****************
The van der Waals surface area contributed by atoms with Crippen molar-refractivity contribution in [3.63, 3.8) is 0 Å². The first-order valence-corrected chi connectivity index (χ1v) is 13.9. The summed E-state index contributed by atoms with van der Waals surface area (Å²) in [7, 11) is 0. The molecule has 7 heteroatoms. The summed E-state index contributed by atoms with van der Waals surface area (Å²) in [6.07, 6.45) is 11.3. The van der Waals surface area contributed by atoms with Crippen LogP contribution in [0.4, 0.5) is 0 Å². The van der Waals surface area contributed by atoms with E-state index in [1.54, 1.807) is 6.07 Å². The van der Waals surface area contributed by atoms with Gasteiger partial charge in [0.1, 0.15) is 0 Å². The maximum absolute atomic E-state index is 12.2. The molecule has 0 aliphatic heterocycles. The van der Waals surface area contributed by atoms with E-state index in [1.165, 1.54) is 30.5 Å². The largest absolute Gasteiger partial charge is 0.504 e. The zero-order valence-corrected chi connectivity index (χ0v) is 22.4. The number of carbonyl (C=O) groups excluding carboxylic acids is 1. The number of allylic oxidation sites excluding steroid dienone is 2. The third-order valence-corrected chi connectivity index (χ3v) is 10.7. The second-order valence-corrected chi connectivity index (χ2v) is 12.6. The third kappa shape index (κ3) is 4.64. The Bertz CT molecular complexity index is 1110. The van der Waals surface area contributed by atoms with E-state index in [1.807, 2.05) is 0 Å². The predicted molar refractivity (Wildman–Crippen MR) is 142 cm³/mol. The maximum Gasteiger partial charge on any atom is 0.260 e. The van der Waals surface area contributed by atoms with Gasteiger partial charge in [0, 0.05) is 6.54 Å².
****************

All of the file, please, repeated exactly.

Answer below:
The van der Waals surface area contributed by atoms with Crippen molar-refractivity contribution in [3.63, 3.8) is 0 Å². The first-order valence-corrected chi connectivity index (χ1v) is 13.9. The summed E-state index contributed by atoms with van der Waals surface area (Å²) in [7, 11) is 0. The molecule has 7 heteroatoms. The summed E-state index contributed by atoms with van der Waals surface area (Å²) in [6.07, 6.45) is 11.3. The van der Waals surface area contributed by atoms with Crippen LogP contribution in [0.4, 0.5) is 0 Å². The van der Waals surface area contributed by atoms with E-state index in [1.54, 1.807) is 6.07 Å². The van der Waals surface area contributed by atoms with Gasteiger partial charge in [0.1, 0.15) is 0 Å². The maximum absolute atomic E-state index is 12.2. The molecule has 0 aliphatic heterocycles. The van der Waals surface area contributed by atoms with E-state index in [1.165, 1.54) is 30.5 Å². The largest absolute Gasteiger partial charge is 0.504 e. The zero-order valence-corrected chi connectivity index (χ0v) is 22.4. The number of carbonyl (C=O) groups excluding carboxylic acids is 1. The number of allylic oxidation sites excluding steroid dienone is 2. The third-order valence-corrected chi connectivity index (χ3v) is 10.7. The second-order valence-corrected chi connectivity index (χ2v) is 12.6. The third kappa shape index (κ3) is 4.64. The Bertz CT molecular complexity index is 1110. The van der Waals surface area contributed by atoms with E-state index in [1.807, 2.05) is 0 Å². The predicted molar refractivity (Wildman–Crippen MR) is 142 cm³/mol. The maximum Gasteiger partial charge on any atom is 0.260 e. The van der Waals surface area contributed by atoms with Gasteiger partial charge in [0, 0.05) is 6.54 Å².